FDA To Authorize COVID-19 Vaccine For Immediate Use Today

The COVID-19 vaccine looks to be getting fast-tracked by the FDA today.

By Doug Norrie | Published

COVID-19 vaccine

COVID-19 vaccine news has been heating up in recent weeks with perhaps the biggest story to date dropping Thursday morning. Apparently, the U.S. Food and Drug Administration (FDA) is set to convene and vote on the approval of the Pfizer-BioNTech vaccine, making it the first to hit the market in the United States. And it would mean that effective immediately following that vote, the vaccine would be available under an emergency use authorization

The vote for the COVID-19 vaccine is apparently a foregone conclusion with little doubt it is unanimously approved by the FDA. This would then set up for the beginning stages of distribution. The key group determining the vote is the FDA’s Vaccines and Related Biological Products Advisory Committee whose board apparently holds the final sway in the process.

Regarding this new COVID-19 vaccine, former FDA chief Dr. Margaret Hamburg has said the side effects from those to whom it’s been administered are showing up more and more. But apparently, that’s a good thing in the vaccine world, signaling that it’s growing in strength in the fight against the virus. The body’s growing response to the vaccine, among test patients, means higher rates of effectiveness. This, among other things, will probably be key discussions on Thursday from the FDA committee.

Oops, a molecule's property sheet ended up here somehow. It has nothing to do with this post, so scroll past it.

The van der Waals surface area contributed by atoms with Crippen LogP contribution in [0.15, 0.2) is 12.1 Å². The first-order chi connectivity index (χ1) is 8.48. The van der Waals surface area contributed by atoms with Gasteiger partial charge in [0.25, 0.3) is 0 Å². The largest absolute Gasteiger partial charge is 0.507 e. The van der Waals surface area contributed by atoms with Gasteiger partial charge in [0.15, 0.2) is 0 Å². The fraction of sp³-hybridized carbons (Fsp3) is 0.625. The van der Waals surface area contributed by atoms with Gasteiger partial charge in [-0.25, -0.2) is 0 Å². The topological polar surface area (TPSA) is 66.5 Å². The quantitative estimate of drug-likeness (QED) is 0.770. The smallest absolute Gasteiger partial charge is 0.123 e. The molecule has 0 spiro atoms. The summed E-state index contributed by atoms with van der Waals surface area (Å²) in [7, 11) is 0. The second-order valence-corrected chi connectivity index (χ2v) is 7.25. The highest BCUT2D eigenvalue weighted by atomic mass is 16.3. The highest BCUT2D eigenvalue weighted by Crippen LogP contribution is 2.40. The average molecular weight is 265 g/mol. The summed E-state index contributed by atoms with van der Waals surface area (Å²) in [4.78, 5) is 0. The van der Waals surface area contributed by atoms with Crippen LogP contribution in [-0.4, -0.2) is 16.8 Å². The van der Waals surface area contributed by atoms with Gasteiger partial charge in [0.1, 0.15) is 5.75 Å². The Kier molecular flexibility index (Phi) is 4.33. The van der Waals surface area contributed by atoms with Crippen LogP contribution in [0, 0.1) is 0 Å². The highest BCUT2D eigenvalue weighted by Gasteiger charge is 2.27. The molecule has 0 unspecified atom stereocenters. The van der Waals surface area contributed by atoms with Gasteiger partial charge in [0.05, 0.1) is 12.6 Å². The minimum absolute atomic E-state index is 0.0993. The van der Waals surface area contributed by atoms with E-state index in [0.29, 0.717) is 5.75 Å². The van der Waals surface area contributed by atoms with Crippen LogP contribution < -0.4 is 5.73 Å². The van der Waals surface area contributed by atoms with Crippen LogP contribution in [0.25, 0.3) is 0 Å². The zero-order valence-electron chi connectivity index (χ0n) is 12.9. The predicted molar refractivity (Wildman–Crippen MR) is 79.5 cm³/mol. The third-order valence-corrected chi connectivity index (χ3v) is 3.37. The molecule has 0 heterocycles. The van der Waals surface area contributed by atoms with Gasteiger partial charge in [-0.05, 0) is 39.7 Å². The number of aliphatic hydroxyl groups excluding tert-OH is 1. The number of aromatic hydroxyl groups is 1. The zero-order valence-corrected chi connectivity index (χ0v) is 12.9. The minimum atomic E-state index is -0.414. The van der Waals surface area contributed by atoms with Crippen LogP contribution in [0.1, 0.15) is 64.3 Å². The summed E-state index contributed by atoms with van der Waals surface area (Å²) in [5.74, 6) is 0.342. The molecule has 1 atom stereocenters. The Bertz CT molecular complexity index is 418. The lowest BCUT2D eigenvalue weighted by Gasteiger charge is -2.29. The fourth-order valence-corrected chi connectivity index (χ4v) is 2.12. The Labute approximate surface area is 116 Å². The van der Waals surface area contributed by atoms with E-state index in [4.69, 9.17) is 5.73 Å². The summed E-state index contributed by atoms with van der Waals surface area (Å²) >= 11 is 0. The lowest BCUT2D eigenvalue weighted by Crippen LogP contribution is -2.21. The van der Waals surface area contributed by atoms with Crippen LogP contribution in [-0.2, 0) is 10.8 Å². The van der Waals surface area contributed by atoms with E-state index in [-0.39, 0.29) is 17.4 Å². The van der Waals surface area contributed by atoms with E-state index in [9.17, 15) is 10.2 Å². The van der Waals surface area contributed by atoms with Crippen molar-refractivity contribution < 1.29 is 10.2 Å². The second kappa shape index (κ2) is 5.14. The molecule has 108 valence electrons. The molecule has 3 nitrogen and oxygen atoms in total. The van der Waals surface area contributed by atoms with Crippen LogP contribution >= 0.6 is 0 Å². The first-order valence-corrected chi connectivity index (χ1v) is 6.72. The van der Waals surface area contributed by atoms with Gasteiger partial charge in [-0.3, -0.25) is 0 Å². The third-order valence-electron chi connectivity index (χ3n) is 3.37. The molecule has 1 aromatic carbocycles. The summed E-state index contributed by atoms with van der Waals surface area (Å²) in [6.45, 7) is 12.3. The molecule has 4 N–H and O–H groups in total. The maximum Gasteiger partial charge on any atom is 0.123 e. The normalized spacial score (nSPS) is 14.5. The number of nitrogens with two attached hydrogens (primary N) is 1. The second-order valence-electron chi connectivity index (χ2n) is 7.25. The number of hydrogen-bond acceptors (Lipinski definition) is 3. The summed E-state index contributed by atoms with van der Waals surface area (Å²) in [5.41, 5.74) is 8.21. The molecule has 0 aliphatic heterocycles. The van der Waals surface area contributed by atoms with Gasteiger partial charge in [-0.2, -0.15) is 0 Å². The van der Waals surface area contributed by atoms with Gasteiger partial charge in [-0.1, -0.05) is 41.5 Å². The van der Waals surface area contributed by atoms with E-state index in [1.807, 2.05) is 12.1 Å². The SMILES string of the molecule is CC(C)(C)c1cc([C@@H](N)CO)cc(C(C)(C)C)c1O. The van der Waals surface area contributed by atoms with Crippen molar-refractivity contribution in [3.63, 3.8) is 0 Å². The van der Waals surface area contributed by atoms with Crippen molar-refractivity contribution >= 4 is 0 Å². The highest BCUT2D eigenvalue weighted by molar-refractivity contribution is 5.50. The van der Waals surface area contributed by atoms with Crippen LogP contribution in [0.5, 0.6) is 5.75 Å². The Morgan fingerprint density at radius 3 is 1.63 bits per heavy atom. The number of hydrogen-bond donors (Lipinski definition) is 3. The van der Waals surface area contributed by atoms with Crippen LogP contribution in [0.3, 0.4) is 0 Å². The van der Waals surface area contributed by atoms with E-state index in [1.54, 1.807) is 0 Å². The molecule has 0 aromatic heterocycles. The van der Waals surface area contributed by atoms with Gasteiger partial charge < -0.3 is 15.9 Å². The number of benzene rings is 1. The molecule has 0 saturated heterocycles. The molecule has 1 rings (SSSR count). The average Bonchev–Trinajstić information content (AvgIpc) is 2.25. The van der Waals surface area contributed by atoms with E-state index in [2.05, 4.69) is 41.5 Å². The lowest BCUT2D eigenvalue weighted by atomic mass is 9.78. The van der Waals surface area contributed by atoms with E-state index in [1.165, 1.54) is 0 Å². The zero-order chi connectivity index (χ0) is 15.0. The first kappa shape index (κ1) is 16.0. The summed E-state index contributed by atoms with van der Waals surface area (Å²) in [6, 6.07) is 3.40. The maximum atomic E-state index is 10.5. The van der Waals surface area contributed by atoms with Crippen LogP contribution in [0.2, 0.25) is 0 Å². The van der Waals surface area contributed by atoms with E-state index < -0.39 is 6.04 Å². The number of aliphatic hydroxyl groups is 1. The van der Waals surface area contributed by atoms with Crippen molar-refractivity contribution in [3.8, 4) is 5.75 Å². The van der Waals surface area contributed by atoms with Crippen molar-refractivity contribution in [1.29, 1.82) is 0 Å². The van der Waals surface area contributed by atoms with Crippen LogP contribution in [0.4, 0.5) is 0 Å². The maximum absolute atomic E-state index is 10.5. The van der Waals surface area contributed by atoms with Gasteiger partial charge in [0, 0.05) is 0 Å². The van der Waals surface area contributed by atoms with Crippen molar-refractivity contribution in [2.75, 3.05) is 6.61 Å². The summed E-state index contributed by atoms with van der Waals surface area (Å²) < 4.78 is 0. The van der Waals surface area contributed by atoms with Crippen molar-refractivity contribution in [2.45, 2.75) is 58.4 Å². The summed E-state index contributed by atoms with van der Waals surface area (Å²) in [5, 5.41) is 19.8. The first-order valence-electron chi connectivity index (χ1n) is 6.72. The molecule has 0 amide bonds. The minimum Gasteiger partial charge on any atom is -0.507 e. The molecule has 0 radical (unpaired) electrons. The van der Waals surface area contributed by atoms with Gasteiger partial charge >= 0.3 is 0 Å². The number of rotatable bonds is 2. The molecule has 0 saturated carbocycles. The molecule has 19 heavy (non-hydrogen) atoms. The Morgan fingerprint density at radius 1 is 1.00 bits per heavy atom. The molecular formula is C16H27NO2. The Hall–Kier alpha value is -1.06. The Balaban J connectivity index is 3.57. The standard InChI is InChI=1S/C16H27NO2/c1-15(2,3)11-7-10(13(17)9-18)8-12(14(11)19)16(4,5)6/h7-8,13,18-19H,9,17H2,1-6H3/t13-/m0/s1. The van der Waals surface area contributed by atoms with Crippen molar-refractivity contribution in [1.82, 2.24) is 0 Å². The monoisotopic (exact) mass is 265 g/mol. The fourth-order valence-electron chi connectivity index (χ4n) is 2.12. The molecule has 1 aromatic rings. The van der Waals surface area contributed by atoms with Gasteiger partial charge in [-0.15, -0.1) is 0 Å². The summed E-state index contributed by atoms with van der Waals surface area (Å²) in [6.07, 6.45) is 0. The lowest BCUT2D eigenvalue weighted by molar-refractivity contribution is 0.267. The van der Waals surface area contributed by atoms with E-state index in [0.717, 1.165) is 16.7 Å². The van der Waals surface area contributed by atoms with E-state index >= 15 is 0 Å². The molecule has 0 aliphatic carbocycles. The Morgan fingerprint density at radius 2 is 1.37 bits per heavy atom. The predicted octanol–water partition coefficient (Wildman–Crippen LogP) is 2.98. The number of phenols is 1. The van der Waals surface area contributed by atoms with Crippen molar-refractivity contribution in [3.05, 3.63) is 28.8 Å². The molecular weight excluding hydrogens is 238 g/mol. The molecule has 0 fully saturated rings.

covid-19 vaccine

On Wednesday, it was reported that pending FDA authorization, the Pfizer-BioNTech COVID-19 vaccine would begin a government distribution rollout. That first batch would be for up to 3 million doses of the vaccine to be made available. The emergency use authorization by the FDA is a way to speed along the approval process outside of the group’s typical way of approving new and experimental drugs. It allows a fast track policy in times of what’s deemed great public need. Apparently, the COVID-19 crisis meets that criteria.

The first recipients of the COVID-19 vaccine will likely be the nation’s healthcare workers who are in the most contact with those already infected with the virus.  Additionally, those residing and working in residential care nursing facilities would also be among the first group to see the doses. The federal government has also said they would be stockpiling additional doses of the vaccine in coming weeks, up to 500 million total, as it begins a larger-scale rollout for other populations that aren’t deemed as high risk. 

News of the FDA approval comes at a time when more and more institutions are signaling they’ll require proof of the COVID-19 vaccine among citizens. Ticketmaster has said they will want to see proof of the vaccine before attending concert events. Meanwhile, Australia’s largest airline Qantas has said it will require passengers to be vaccinated before taking any flights. These aren’t likely to be the last companies deciding to go this route with documented proof of the vaccine. It stands to reason we see much more of this in short order when the vaccine is in wider distribution. 


Again, the FDA’s committee resolution on fast-tracking the vaccine isn’t likely to be a long or drawn-out meeting. There’s great confidence it’s merely a formality and by the end of the week, the COVID-19 vaccine will begin to make its initial rounds.